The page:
What follows is an account of what has happened since, which, to me, reminds me of the United States in the 1800 - 1900's and the concept of manifest destiny. Basically, the U.S. felt it was its destiny to fill the entire area, from coast to coast, and it was not really considered that the Native American had any rights. Of course, that a generalization of a range of events, treaties, attitudes, but it covers pretty well what actually happened. And, in Israel, despite a series of agreements in regard to a Palestinian state, what has actually happened, is that since the Camp David accords, there has been little break in the influx of Israeli settlers into the West Bank, the area, along with the Gaza Strip near Egypt, which was to be the Palestinian state. Some Israelis say outright that they feel they have a right to the entire area as their historical homeland, but based upon actions that seems the clear intent. The Carter book is not a rant, and presents sources for the statements that he makes, but the statements of what is occurring is pretty near what the Chomsky book was asserting. There were some 250,000 Israelis settled in the West Bank when Carter wrote the book. They used a a disproportionate share of the resources of water and land available to the people of the area. Israel engaged in tactics like razing houses if there was suspicion of involvement in anti-Israeli actions and frequently if not. Notice was given about 3% of the time, according to an investigation cited by Carter. The settlements are joined to Israel and to each other by highways that take even more land from the Palestinians but the Palestinians are forbidden from using them, and instead encounter ever more checkpoints traveling not only outside of the West Bank, but within it as well. Palestinians as a group are held accountable for individual acts of violence and the occurrence of even individual acts is used as an excuse not to continue with plans for greater autonomy. While the Palestinian authorities are supposed to protect Israeli settlers, they have no authority over them, and the army, which does, does not do a good job of protecting Palestinians from the settlers.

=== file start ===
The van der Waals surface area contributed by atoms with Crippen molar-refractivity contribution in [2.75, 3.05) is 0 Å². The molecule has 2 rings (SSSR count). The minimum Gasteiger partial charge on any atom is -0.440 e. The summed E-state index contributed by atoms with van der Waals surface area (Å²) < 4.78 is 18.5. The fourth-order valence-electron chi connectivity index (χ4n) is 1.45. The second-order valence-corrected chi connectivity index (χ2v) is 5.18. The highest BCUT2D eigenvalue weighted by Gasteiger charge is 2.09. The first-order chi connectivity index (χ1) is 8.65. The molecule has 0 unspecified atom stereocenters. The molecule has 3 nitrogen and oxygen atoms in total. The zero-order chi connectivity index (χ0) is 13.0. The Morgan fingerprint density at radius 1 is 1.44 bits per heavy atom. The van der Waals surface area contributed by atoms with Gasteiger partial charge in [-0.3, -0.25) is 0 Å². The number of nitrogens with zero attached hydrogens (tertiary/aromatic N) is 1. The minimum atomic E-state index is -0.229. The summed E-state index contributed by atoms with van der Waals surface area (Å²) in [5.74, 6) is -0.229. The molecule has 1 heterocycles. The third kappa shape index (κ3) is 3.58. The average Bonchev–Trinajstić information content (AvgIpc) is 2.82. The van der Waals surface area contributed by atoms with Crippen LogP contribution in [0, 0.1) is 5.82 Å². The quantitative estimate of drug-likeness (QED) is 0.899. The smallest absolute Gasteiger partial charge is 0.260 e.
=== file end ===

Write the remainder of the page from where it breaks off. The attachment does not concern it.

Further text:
Then there are the barriers. Gaza is isolated from the sea, from Egypt and from Israel by barrier. In the West Bank, areas of it are being isolated from other areas, including, for instance, a church from its congregation.

Carter mentioned briefly that the US gives Israel about $4 billion in aid each year, and supplies weapons although they are only to be used for defense. He didn't spend much time discussing what he thought the US should be doing aside from becoming involved again with the peace process.
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LibraryThing member JBGUSA
An awful, ahistorical book by a treasonous ex-President.

Carter re-invents history to minimize the Jewish historical footprint on the Near East, with the aim of delegitimizing Israel as a Jewish state.
LibraryThing member plappen
The author has been very interested, and very involved, in helping to bring about peace between Israel and the Palestinians for many years, dating back to before he became President. This book recounts his experiences, including several recent trips to the region, and includes his assessment of what needs to be done in the future on both sides.

An example of how things have gotten worse over the years is at the Allenby Bridge, the main crossing point from Israel to Jordan. In 1973, there was a flood of people going in both directions. Thousands of Arabs were freely visiting Israel. The checkpoint was more symbolic than actual. In 1983, the flood had slowed to a trickle. Israeli soldiers were everywhere. There were lines of people a hundred yards long, some of whom had been there for days. Any Palestinian produce intended to be sold in Jordan had a tiny chance of getting there before it rotted.

The book also talks about Israeli confiscation of Palestinian land, the holding of Palestinian prisoners in Israeli jails for long periods of time under "administrative detainment," and the destruction of Palestinian homes, with little or no notice, more often than not, for no reason at all. The separation barrier (or wall) is being built around the West Bank to make it harder for Palestinian militants to launch attacks on Israel. If it was built on the Green Line, the unofficial Israel-Palestinian border (because Israel has never officially delineated its border), there would be some grumbling. Parts of it are built miles inside Palestinian territory, taking more land. The cleared land, the access roads, the trenches, etc, that go along with the wall are always on the Palestinian side, not the Israeli side.